Numeral 3 over Quarter Note (Example)

• Jul 28, 2018 - 04:21

Hi everyone,

I am transcribing part of a score. Attached is a musical example where a numeral is placed over a note. Two things:

(1) How is this counted, since there is another quarter note following it? Is it played as a triplet and, if so, how is it played in the time signature (which is indicated as 4/4)?

(2) How can this be formatted to place a numeral and the dynamic over the quarter note but also allow for the following quarter note as well?

Please forgive my ignorance. Thanks.


Attachment Size
musical example.JPG 34.86 KB


The three quarter notes are a triplet based upon a half note. The notation is not normal. It is lacking a bracket to show the duration of the triplet without beams. If you type

6 ctrl+3 e d d down-arrow

you will get what you see in the second half of the measure with the normal bracket above it. You will need to select the half note at the beginning of the measure then press + to connect the tie. MuseScore does not allow you to start a tie, create a tuplet then connect the tie as will become your preferred method once you are comfortable with transcriptions.

You might have figured out from my explanation, but to answer your final question, it is counted 1 - 3 - lah - lee (lah and lee are twice as slow as 8th note triplets).

P.S. there is nothing wrong with ignorance, especially if you are making an effort to overcome it.

In reply to by mike320

Okay, thanks. That was very helpful. What I did was select the half note in the note input and pressed control + 3 to get a triplet of quarter rests then substituted the notes. Then I added the other elements. I assume the bracket in the very old original was left out due to lack of space or perhaps just convention. Attached is the formatted example just in case I missed something.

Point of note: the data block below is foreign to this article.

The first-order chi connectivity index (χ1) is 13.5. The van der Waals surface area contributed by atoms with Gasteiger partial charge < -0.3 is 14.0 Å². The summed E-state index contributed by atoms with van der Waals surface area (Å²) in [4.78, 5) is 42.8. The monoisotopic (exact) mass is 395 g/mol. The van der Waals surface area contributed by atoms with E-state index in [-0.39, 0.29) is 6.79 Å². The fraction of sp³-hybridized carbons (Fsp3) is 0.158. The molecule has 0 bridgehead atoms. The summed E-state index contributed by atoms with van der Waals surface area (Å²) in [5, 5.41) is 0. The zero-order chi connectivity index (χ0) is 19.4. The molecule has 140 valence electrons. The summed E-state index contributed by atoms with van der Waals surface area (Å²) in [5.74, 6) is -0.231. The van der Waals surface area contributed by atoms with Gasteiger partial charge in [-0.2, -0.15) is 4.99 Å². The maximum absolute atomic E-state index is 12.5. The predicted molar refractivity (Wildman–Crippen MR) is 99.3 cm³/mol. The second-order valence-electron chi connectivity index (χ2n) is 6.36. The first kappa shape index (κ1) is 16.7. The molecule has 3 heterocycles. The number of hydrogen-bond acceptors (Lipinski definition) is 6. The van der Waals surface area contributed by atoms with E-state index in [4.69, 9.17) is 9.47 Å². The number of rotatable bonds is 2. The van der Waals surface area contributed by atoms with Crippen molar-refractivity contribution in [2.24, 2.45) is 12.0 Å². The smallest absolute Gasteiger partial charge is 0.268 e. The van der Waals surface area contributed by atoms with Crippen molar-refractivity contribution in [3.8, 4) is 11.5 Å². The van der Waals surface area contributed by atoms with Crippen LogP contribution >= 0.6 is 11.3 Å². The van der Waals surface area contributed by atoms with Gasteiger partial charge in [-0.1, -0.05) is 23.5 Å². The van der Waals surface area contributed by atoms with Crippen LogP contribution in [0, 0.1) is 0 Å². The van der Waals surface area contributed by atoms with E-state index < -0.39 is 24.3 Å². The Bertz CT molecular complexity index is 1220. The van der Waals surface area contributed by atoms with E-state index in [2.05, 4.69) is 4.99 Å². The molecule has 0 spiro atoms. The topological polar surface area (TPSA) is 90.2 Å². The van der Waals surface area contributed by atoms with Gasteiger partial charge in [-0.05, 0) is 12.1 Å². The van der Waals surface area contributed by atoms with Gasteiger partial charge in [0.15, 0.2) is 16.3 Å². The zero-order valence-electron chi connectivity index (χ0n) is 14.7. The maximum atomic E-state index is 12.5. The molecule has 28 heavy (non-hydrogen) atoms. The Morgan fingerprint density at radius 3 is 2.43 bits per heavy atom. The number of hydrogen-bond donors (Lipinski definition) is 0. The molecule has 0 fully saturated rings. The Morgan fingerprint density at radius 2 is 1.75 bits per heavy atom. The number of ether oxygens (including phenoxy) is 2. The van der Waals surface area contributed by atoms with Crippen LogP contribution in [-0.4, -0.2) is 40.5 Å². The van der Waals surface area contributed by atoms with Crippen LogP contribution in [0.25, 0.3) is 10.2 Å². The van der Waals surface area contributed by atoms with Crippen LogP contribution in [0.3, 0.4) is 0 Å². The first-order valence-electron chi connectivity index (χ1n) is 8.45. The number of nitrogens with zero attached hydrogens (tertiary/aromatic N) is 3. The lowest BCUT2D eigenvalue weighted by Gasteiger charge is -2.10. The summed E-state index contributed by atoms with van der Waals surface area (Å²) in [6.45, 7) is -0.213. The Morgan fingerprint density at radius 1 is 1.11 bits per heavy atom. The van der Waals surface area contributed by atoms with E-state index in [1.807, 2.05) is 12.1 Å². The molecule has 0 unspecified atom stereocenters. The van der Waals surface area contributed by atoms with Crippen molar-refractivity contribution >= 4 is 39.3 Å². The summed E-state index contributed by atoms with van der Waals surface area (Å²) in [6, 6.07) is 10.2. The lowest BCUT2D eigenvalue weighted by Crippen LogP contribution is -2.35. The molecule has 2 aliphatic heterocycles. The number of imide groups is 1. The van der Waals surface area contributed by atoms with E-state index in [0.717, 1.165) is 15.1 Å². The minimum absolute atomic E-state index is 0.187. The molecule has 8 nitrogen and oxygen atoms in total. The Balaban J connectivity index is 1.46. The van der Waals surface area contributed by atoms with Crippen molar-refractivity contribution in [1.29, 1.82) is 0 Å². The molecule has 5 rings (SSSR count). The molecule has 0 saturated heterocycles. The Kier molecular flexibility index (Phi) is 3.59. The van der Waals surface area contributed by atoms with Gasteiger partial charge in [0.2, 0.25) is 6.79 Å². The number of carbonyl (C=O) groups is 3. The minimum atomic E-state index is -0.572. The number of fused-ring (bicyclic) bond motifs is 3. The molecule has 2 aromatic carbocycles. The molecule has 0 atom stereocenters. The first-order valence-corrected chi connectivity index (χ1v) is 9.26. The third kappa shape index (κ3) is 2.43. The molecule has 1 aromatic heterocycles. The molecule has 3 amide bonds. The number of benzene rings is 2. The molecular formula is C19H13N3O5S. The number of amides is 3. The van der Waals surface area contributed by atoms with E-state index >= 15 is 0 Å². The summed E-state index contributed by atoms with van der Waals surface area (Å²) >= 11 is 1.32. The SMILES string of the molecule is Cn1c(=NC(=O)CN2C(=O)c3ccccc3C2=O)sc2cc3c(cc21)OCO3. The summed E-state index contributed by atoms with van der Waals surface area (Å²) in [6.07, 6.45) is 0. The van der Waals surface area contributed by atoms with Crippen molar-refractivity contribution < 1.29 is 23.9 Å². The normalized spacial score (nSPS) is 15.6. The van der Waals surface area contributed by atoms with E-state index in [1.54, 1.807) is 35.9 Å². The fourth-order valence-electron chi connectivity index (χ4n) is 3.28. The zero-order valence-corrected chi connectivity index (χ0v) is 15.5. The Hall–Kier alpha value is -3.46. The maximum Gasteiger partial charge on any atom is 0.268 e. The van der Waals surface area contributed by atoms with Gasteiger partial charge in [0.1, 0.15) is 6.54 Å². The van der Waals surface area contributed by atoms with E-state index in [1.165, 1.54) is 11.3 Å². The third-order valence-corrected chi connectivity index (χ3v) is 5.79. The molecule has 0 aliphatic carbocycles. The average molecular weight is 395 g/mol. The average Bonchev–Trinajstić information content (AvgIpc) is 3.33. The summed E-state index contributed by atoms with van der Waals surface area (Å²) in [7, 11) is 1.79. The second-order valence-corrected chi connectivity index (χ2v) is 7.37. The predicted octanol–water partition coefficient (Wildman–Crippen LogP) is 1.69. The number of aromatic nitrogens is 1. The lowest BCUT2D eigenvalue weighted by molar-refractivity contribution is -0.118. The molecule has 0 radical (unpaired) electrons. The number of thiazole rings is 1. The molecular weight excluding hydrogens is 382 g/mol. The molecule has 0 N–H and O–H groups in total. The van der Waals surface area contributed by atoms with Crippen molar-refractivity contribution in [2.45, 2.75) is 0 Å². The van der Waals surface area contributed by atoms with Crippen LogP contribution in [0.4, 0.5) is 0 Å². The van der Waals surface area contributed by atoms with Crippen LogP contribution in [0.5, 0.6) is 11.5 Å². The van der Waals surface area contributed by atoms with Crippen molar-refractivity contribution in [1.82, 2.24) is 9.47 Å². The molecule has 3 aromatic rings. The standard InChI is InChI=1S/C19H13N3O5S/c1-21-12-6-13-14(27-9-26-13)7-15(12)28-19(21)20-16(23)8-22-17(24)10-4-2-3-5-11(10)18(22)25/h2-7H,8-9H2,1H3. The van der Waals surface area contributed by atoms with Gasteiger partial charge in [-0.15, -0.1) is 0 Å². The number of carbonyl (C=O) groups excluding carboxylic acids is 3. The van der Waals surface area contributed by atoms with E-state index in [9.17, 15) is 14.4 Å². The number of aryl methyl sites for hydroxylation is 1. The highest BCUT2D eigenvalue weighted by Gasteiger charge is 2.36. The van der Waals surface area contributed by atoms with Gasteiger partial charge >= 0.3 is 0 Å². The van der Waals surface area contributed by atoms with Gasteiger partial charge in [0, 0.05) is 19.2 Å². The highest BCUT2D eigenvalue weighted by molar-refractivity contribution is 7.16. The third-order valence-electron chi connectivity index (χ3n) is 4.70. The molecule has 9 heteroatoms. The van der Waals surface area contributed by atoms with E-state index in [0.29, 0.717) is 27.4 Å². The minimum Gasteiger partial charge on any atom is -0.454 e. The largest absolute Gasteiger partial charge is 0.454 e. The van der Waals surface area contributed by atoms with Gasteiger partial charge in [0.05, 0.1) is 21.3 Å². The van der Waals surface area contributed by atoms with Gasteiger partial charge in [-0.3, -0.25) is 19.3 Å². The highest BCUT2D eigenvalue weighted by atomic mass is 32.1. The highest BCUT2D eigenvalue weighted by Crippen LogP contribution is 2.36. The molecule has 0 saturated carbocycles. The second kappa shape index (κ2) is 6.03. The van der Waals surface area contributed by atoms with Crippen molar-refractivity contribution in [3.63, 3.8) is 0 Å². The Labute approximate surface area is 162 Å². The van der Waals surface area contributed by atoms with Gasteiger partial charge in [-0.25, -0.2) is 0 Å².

Attachment Size
Scored Example.JPG 13.75 KB

In reply to by notescribe

Through history there have been publisher who have omitted brackets when it is not advisable as in this case. In my opinion it is not a good decision. Normally, when the bracket is missing there is also no number. I would only consider it ok if there are several consecutive measures of triplets or the same pattern, then it would be acceptable to stop using brackets after at least one or two with the brackets. Most of the orchestral scores I've seen are more than a hundred years old, so I'm not sure what's common for the last fifty or so years.

For future reference, if you see an unusual number of beats in a measure there are three common reasons I've seen for this.

  1. Missing tuplet brackets and numbers
  2. Dots missing from or added to notes in error
  3. Flags missing from notes of less than a 1/4 note.

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